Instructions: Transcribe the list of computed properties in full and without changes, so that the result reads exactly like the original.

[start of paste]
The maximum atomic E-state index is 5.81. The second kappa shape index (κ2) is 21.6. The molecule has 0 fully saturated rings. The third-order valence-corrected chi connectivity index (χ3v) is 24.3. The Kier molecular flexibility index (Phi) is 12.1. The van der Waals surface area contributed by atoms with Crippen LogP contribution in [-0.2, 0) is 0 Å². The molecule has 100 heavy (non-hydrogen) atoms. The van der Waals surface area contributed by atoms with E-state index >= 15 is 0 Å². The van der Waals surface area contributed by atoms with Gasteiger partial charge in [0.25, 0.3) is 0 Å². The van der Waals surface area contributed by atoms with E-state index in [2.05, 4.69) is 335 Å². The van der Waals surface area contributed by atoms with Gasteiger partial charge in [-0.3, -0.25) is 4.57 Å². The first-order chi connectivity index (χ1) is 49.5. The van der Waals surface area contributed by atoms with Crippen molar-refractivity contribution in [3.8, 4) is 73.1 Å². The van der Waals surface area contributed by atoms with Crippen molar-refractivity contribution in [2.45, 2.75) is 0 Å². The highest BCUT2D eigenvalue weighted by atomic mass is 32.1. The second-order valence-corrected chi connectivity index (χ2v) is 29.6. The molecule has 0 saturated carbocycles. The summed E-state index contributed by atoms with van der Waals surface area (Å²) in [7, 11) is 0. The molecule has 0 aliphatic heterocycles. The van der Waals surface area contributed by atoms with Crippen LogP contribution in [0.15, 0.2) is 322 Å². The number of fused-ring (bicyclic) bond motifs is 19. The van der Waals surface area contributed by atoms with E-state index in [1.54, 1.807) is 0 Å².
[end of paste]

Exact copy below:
The maximum atomic E-state index is 5.81. The second kappa shape index (κ2) is 21.6. The molecule has 0 fully saturated rings. The third-order valence-corrected chi connectivity index (χ3v) is 24.3. The Kier molecular flexibility index (Phi) is 12.1. The van der Waals surface area contributed by atoms with Crippen LogP contribution in [-0.2, 0) is 0 Å². The molecule has 100 heavy (non-hydrogen) atoms. The van der Waals surface area contributed by atoms with E-state index >= 15 is 0 Å². The van der Waals surface area contributed by atoms with Gasteiger partial charge in [0.25, 0.3) is 0 Å². The van der Waals surface area contributed by atoms with E-state index in [2.05, 4.69) is 335 Å². The van der Waals surface area contributed by atoms with Gasteiger partial charge in [-0.3, -0.25) is 4.57 Å². The first-order chi connectivity index (χ1) is 49.5. The van der Waals surface area contributed by atoms with Crippen molar-refractivity contribution in [3.8, 4) is 73.1 Å². The van der Waals surface area contributed by atoms with Crippen molar-refractivity contribution in [2.45, 2.75) is 0 Å². The highest BCUT2D eigenvalue weighted by atomic mass is 32.1. The second-order valence-corrected chi connectivity index (χ2v) is 29.6. The molecule has 0 saturated carbocycles. The summed E-state index contributed by atoms with van der Waals surface area (Å²) in [7, 11) is 0. The molecule has 0 aliphatic heterocycles. The van der Waals surface area contributed by atoms with Crippen LogP contribution in [0.15, 0.2) is 322 Å². The number of fused-ring (bicyclic) bond motifs is 19. The van der Waals surface area contributed by atoms with E-state index in [1.54, 1.807) is 0 Å².